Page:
David Brown and Microphone Repair
Microphone Repair Extraordinaire
David, now with over 40 years of experience, works on both vintage and some of the newer manufactured condenser microphones. Working as an independent contractor, David maintains an office and a tech shop in his home in the Santa Monica Mountains. He is one of those rare individuals who really enjoys his work.
Microphone Repair Website
David Brown’s ‘Microphone Repair’ website has been in operation since 2002. He has repaired microphones from all over the world. He’s one of only a few electronics experts who repairs both modern and vintage microphone. Please see the Testimonials page to hear what his clients have to say and his Client list page to see just a part of his extensive client list
The Music Industry
Before his 20th birthday he was hooked on the music, and the industry… David started playing music at the age of 3 years old, taught by his uncle who played piano for Frank Sinatra. At age 13, he started his own rock and roll band in Rome, Italy before moving back to California at 17. He landed a job in the aerospace industry and then; he started another band.
In the aerospace industry he developed a vast knowledge of electronics, production and quality control… He also received a NASA certificate in soldering and was promoted to production control supervisor at Teledyne. David was in charge of building guidance control systems, of a clean room and a fiber optics lab. During that time, he built his first recording studio in his parents’ garage in Northridge, California where he worked on his own music as well as with many other artists.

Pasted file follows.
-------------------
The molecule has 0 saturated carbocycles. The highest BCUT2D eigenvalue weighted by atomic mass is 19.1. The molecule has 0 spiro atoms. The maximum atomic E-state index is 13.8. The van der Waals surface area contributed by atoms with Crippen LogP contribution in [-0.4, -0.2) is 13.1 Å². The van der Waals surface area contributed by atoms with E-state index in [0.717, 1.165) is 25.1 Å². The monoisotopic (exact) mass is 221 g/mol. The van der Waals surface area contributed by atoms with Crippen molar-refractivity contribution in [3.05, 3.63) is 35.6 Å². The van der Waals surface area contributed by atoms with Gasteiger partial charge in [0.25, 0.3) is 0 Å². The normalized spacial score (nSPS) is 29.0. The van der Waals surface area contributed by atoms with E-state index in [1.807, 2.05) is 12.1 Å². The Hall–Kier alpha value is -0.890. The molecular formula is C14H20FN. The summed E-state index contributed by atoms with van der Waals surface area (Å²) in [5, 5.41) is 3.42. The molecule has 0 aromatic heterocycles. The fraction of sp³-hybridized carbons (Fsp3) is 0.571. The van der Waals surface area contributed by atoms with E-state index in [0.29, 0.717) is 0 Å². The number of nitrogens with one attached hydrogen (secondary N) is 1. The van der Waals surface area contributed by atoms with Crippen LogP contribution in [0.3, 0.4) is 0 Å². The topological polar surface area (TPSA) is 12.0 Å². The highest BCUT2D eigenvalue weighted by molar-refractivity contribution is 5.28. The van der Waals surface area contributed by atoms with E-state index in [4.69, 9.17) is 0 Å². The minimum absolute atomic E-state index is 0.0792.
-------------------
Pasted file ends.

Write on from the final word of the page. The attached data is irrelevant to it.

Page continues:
Magic Wand Recording
He left the aerospace industry and started a career in the music industry at Magic Wand Recording Studios in Burbank, California… There he hand built a custom 32 channel recording console with a 24 channel monitor section. Multitrack recording had only been around for a couple of years so this was a big console for that time. While at Magic Wand Recording Studios, David worked with many artists both as an engineer and a technician.
The Village Recorder
David was offered a job at The Village Recorder in West Hollywood. He accepted, and during his 6 ½ year stay at the Village, he continued to hone his technical and engineering abilities while rebuilding Studios “A”, “B” and “C” and then Studio “D” where Fleetwood Mac did their “Tusk” album, and where he also installed a video studio. During his stay at The Village, he also installed Frank Zappa’s studio “The Utility Muffin Kitchen” in Laurel Canyon, and Lindsey Buckingham’s (Fleetwood Mac) studio and Rumbo Recorders (Captain and Tennille). David went on and engineered Lindsey Buckingham’s first solo album “Law And Order” and continued working with Fleetwood Mac for a number of years.
During this time, he also installed a 72 input SSL recording console at Davlin Recording Studios in North Hollywood, California where he met Stephen Paul. This is when David got interested in vintage microphones and started doing repairs on vintage large diaphragm tube microphones.
Vintage Recording Studios, Arizona
The old Trident “B” range console that was in Davlin Recording studios was sold to Vintage Recording Studios in Scottsdale, Arizona, where David went to install and rebuild that console and ended up there for almost 5 years working on the pre-production for Stevie Nick’s first 2 solo albums, Waylon Jennings, Willie Nelson, Alice Cooper, Mick Fleetwood’s “Zoo” and others.
Cherokee Recording, California
David then decided to leave Arizona… He returned to California where he became the Technical and Engineering Director at Cherokee Recording Studios, where there was a vast collection of vintage microphones, it was as if he had died and gone to heaven. It wasn’t uncommon to find David wearing his white lab coat in his office well into the night working on some old Neumann, AKG or some obscure microphone that looked like a shoe. He held that title at Cherokee Studios up until the day they closed their doors.
In 2008, David was invited to China by a group Chinese manufacturers to help them with their quality control on some replicas of the older German type microphones.